Now my knowledge of the legend is not very extensive, but this really does not bear too much of a resemblance to it by my recollection. Still, Disney have always managed to find a way to take an original story and turn it into something entertaining, and this is no different. In general, they certainly turn those stories into something special on-screen and this no exception. Whilst some will find Eddie Murphy/Mushu his usual annoying self, there is generally much to enjoy here.
This transfer is presented in an aspect ratio of 1.78:1 and is 16x9 enhanced.
The transfer is sharp throughout and has a beautiful definition to it, and this is pretty well free from any real inherent faults in the animation - about the only thing I noted was a very slight jump in the animation at 12:24. The opening sequence of the film showing The Great Wall is as good a piece of detailed animation as I have yet seen on DVD, and my immediate reaction was "wow". The transfer is very clear and detail stands out very nicely as a result. The outlines of the characters are solid and black, which really helps the overall presentation enormously. The animation style at times takes in some of the style of Chinese water colour painting, which really is a nice change. There is no problem at all in the way the animation is presented and there are certainly no problems with low level noise in the transfer.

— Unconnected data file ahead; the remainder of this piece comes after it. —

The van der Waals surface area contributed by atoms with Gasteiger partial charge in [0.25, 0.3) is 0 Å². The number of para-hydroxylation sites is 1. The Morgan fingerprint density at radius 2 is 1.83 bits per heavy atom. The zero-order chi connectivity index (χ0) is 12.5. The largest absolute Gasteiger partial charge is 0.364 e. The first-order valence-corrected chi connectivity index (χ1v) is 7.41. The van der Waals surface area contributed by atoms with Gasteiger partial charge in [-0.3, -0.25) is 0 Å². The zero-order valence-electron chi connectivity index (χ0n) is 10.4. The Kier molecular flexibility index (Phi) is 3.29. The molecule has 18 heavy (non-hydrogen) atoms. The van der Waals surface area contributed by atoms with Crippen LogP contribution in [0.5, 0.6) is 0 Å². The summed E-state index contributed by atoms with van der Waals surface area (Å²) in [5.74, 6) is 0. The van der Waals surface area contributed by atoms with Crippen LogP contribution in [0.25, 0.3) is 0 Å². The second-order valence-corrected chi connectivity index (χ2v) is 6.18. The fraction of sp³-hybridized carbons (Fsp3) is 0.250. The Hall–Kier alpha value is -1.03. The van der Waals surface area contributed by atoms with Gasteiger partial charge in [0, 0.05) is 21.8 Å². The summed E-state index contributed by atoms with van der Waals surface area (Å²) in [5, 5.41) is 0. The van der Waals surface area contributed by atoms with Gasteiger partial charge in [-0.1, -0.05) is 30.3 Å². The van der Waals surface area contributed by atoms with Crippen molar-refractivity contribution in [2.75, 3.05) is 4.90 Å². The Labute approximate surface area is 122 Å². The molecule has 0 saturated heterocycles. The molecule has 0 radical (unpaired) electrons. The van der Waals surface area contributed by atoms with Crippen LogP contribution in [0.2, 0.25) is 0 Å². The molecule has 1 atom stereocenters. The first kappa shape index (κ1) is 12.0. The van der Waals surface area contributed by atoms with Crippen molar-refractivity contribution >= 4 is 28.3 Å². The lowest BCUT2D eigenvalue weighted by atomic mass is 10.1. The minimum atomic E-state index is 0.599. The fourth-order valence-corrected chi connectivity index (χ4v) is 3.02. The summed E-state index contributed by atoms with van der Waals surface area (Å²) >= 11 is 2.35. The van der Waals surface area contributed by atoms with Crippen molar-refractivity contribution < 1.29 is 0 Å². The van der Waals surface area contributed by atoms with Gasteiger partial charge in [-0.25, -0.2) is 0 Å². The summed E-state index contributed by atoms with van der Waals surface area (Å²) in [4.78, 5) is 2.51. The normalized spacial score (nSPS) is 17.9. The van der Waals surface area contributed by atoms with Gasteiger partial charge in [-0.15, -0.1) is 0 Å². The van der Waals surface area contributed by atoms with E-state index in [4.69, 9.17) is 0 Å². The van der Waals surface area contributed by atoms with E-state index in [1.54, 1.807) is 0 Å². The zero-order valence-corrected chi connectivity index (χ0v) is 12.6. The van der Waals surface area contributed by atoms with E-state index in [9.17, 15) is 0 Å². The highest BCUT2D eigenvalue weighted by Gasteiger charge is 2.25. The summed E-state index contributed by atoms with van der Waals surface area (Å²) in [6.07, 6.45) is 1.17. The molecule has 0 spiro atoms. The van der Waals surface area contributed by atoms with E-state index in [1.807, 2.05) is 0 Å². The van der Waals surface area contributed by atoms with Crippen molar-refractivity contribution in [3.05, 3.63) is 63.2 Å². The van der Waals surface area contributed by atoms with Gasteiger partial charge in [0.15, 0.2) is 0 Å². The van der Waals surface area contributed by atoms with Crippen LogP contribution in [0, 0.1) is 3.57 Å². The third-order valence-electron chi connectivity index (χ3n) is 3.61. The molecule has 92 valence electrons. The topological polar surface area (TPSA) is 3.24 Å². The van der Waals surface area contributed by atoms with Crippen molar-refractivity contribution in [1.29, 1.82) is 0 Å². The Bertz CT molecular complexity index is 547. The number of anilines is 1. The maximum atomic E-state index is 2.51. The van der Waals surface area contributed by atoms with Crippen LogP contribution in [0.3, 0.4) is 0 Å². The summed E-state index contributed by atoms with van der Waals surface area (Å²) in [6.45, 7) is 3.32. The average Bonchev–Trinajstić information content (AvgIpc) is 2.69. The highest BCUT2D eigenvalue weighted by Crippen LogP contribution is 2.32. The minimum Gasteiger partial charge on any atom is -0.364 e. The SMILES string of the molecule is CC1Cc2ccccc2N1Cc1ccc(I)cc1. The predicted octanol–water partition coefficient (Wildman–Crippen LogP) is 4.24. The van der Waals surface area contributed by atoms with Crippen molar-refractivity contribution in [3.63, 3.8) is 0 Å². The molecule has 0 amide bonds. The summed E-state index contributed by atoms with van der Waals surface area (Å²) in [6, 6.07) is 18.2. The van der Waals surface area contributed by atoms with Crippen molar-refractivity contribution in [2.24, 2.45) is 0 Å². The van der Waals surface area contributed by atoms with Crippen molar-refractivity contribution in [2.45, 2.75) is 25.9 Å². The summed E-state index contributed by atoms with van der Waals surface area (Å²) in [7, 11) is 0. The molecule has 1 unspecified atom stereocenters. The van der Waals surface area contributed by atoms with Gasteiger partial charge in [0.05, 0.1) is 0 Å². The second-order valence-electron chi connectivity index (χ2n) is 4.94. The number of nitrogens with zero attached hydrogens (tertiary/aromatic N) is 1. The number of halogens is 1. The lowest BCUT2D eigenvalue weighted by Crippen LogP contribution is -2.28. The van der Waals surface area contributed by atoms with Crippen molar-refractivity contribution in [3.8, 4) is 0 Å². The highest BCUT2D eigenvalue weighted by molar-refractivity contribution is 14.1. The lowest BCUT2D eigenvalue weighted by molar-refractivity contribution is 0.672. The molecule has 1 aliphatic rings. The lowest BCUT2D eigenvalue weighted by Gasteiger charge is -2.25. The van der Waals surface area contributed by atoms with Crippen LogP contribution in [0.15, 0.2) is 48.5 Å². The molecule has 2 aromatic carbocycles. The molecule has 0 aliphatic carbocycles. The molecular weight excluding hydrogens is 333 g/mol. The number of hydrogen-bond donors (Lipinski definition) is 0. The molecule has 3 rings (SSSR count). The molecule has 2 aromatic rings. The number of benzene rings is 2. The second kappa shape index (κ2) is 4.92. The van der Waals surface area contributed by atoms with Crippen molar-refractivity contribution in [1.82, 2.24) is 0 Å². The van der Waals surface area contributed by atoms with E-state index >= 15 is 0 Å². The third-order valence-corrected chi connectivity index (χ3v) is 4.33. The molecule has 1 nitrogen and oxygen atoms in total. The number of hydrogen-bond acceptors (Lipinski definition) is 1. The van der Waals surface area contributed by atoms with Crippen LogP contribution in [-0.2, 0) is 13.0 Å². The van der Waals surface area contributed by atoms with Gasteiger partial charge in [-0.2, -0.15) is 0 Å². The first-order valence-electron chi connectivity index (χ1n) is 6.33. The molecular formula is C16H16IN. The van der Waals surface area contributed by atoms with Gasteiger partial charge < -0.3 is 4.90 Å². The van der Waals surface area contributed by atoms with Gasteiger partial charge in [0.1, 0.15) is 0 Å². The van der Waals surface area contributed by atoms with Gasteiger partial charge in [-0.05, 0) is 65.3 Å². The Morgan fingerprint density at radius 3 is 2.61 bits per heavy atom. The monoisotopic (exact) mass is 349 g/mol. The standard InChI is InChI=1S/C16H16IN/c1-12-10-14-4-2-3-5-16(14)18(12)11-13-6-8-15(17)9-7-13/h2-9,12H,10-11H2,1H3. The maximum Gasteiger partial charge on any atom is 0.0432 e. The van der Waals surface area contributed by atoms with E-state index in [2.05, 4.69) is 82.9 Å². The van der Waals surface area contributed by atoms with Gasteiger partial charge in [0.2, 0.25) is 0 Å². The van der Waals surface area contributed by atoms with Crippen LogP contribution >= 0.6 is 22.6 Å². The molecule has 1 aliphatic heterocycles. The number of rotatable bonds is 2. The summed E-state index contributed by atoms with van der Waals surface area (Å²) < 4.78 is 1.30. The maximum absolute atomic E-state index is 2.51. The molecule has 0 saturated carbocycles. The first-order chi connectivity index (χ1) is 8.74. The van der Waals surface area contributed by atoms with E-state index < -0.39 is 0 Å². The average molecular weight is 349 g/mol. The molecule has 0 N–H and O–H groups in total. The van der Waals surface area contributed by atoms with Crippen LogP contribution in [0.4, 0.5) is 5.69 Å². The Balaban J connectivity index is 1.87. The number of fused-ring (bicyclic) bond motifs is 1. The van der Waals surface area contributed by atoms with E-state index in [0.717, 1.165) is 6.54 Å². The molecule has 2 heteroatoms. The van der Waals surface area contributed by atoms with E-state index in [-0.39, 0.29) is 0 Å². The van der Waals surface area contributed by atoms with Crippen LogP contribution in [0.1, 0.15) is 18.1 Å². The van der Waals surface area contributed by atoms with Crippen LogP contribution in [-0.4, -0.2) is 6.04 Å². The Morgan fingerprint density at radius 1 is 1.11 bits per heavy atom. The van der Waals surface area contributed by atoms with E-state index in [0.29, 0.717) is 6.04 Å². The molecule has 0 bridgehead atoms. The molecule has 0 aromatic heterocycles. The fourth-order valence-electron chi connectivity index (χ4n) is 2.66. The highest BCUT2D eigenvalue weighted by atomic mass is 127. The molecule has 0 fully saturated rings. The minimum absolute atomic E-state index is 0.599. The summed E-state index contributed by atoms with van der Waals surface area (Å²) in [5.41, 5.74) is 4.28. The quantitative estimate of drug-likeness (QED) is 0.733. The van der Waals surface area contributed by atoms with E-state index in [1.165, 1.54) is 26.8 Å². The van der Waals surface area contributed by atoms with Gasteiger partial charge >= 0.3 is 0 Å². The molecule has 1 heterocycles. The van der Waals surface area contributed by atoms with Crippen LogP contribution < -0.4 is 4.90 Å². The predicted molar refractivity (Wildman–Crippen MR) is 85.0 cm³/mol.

The colours come up beautifully vibrant, and this really is a gorgeous looking piece of animation. There was no real hint of oversaturation at all, even during some sequences where it would have been excusable. Colour definition was pretty much spot on and I really did not see anything remotely looking like colour bleed.
There were no apparent MPEG artefacts in the transfer. Film-to-video artefacts were comprised of some very minor shimmer that was barely noticeable and certainly in no way detracted from the transfer at all. Film artefacts were virtually absent from the transfer - if there were any they certainly were in no way distracting to the film. Overall, this is a wonderful transfer and now goes to the top of the pile as far as animation goes. Clean, crisp and clear, there really is almost nothing to complain about here at all.
This is an RSDL format disc, with the layer change coming at 52:23. This is barely noticeable at all, and is not at all disruptive to the film.